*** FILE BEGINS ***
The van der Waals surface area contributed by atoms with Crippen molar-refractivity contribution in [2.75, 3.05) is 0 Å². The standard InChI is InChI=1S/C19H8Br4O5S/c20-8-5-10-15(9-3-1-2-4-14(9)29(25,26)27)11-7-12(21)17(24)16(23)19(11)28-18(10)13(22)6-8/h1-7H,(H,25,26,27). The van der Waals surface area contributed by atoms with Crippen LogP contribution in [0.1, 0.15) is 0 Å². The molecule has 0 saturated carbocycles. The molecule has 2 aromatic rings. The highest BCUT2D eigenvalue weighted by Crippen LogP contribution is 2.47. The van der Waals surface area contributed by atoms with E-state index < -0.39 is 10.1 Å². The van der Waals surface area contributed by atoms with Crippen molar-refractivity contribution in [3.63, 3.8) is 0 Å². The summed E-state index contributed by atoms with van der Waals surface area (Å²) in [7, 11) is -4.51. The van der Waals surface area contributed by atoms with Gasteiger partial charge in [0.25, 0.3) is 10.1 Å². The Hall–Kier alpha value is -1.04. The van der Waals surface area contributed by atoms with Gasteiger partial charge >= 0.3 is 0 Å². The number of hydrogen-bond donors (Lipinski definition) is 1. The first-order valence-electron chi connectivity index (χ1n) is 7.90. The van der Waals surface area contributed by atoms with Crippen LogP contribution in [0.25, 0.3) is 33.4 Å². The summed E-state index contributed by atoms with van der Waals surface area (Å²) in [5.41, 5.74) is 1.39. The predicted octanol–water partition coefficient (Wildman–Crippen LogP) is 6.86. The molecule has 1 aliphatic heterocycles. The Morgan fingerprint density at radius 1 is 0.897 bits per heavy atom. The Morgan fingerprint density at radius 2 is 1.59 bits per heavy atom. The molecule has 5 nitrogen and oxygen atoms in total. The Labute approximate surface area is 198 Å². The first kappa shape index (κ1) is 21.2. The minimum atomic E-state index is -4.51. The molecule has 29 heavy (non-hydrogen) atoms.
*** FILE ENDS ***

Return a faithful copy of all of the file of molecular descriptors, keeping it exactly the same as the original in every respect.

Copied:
The van der Waals surface area contributed by atoms with Crippen molar-refractivity contribution in [2.75, 3.05) is 0 Å². The standard InChI is InChI=1S/C19H8Br4O5S/c20-8-5-10-15(9-3-1-2-4-14(9)29(25,26)27)11-7-12(21)17(24)16(23)19(11)28-18(10)13(22)6-8/h1-7H,(H,25,26,27). The van der Waals surface area contributed by atoms with Crippen LogP contribution in [0.1, 0.15) is 0 Å². The molecule has 0 saturated carbocycles. The molecule has 2 aromatic rings. The highest BCUT2D eigenvalue weighted by Crippen LogP contribution is 2.47. The van der Waals surface area contributed by atoms with E-state index < -0.39 is 10.1 Å². The van der Waals surface area contributed by atoms with Crippen molar-refractivity contribution in [3.63, 3.8) is 0 Å². The summed E-state index contributed by atoms with van der Waals surface area (Å²) in [7, 11) is -4.51. The van der Waals surface area contributed by atoms with Gasteiger partial charge in [0.25, 0.3) is 10.1 Å². The Hall–Kier alpha value is -1.04. The van der Waals surface area contributed by atoms with Gasteiger partial charge >= 0.3 is 0 Å². The number of hydrogen-bond donors (Lipinski definition) is 1. The first-order valence-electron chi connectivity index (χ1n) is 7.90. The van der Waals surface area contributed by atoms with Crippen LogP contribution in [0.25, 0.3) is 33.4 Å². The summed E-state index contributed by atoms with van der Waals surface area (Å²) in [5.41, 5.74) is 1.39. The predicted octanol–water partition coefficient (Wildman–Crippen LogP) is 6.86. The molecule has 1 aliphatic heterocycles. The Morgan fingerprint density at radius 1 is 0.897 bits per heavy atom. The Morgan fingerprint density at radius 2 is 1.59 bits per heavy atom. The molecule has 5 nitrogen and oxygen atoms in total. The Labute approximate surface area is 198 Å². The first kappa shape index (κ1) is 21.2. The minimum atomic E-state index is -4.51. The molecule has 29 heavy (non-hydrogen) atoms.